The season that followed, not one of weeks or months but more like years, was full of questions and fears. Disappointment has this surprisingly effective way of pulling stuff out of us that we thought we’d never see or show.

It’s kind of like when my toddler daughter, Eloise, goes rummaging in my closest. I have some ignored nooks in there, from which she will never fail to pull a pair of my shoes from years ago. They were so far in the back, so tucked away under other shoes or hidden in miscellaneous boxes, that I had forgotten all about them — until she dug into those dark caverns and unearthed what was hiding.

In my mind, this is one of the first things disappointment does. Its sudden intrusion into our life pulls out all these emotions, fears, and insecurities that we thought weren’t there (or had happily been keeping dormant).

Before I stepped out of the ministry I was involved with, I considered myself secure in who God was in me and what he had called me to do. But then everything went quiet and the outward expression of it all was gone in an instant. The disappointment of what wasn’t brought with it a flood of fears and insecurities, ones I didn’t even know were there. I wondered if God had forgotten me or if things would ever change or did I even have a purpose.

That place, with all the emotions and disappointment, can feel incredibly overwhelming, even wholly defeating. While I’m certainly not here to try to wrap a pretty bow around a genuinely raw place of life, maybe even yours in this moment, what I know to be truth is this:

But.

There’s always a but and thank God there’s one. Because as one of my favorite verses says,

But God’s not finished.” [Isaiah 30:18]

Thankfully disappointment is never the destination. We don’t stay there. That’s good news for those us of who woke up today with some heavy disappointment.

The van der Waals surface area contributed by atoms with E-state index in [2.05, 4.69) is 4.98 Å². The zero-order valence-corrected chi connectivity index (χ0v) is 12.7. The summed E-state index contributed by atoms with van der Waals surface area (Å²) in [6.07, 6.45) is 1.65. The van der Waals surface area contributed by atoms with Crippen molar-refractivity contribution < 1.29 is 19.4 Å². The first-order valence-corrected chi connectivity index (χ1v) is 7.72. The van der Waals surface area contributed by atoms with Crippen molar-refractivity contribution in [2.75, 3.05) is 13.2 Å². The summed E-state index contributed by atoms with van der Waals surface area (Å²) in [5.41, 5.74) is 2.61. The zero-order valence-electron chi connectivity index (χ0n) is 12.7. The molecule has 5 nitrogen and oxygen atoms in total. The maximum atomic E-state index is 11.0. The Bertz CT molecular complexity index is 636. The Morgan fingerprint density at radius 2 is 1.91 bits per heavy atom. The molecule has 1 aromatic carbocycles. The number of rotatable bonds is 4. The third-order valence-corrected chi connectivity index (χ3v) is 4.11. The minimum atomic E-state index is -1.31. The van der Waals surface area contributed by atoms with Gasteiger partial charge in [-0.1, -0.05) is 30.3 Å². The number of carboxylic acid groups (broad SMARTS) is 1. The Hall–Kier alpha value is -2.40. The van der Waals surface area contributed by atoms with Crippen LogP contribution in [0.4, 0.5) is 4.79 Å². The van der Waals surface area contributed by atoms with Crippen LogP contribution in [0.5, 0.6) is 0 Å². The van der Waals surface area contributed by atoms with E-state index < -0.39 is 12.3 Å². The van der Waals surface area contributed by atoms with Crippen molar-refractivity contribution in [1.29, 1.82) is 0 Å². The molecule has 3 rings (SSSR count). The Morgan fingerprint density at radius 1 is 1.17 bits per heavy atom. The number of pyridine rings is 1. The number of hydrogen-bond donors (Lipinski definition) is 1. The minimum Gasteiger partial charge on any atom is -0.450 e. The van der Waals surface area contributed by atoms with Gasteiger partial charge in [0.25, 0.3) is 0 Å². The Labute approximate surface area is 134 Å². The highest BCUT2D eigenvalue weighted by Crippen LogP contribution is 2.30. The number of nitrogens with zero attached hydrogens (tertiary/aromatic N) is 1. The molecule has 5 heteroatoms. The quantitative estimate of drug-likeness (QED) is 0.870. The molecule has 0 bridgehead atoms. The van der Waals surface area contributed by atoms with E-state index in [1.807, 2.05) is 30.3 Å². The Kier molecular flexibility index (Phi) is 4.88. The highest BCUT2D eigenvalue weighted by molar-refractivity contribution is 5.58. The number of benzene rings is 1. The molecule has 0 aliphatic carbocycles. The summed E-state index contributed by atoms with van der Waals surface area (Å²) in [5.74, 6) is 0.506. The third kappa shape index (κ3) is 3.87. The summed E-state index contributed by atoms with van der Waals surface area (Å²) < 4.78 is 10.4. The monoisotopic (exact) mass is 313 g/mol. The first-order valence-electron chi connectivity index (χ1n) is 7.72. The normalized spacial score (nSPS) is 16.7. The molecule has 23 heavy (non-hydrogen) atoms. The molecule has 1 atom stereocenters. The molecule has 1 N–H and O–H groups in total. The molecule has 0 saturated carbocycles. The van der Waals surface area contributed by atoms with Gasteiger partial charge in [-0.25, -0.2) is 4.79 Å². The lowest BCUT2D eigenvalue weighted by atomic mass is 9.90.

The journey may not be what we want, of course, because it often comes with unexpected turns, stretching twists, and major detours. But the work of God’s Spirit in us and in our story means we don’t stay there. Though we find ourselves there today (or one day soon), God is moving us even still.

And yet what happens while we are there is the stuff that changes us. Because if you are in the midst of what isn’t today, hear me on this — this is the holy ground of coming face-to-face with God. This is where you and I meet him in the most raw and honest way. This is the place of wrestling and becoming, where perseverance is built and hope becomes real.

This is where God changes the story, our story, and it becomes even better.

Not today necessarily, and maybe not tomorrow either. Maybe not even in the immediate days ahead. But the story of what God is doing in, through, and around us, that moves too — sometimes in the suddenly and sometimes in the slowly. But no matter what, the story gets better. He promises us it gets better.

Because somehow, as only God can do in the way he does, our disappointment upgrades us. It expands our story, our faith, and our future. It elevates us to see from a higher vantage point than what we feel or know right now.

For me, those years of disappointment were painfully quiet in many ways, but they were powerful too. Even now God is still digging out of me things I didn’t know were laying dormant. He is changing me through the absence, the quiet, the hiddenness. This is where I am finding him and where I am becoming in him.

Disappointment is sacred work, because it’s where God changes, moves, and expands us for what is ahead. We’re never the same after walking through a season of coming face-to-face with him in the middle of what is not. Our experience of who he is and what he is like is never the same either.

So no matter where you are today, but especially if you find yourself in that holy pit of good and ugly disappointment, how I pray you know what powerful work God is doing in and through you even still.

God’s not finished.

The story gets better.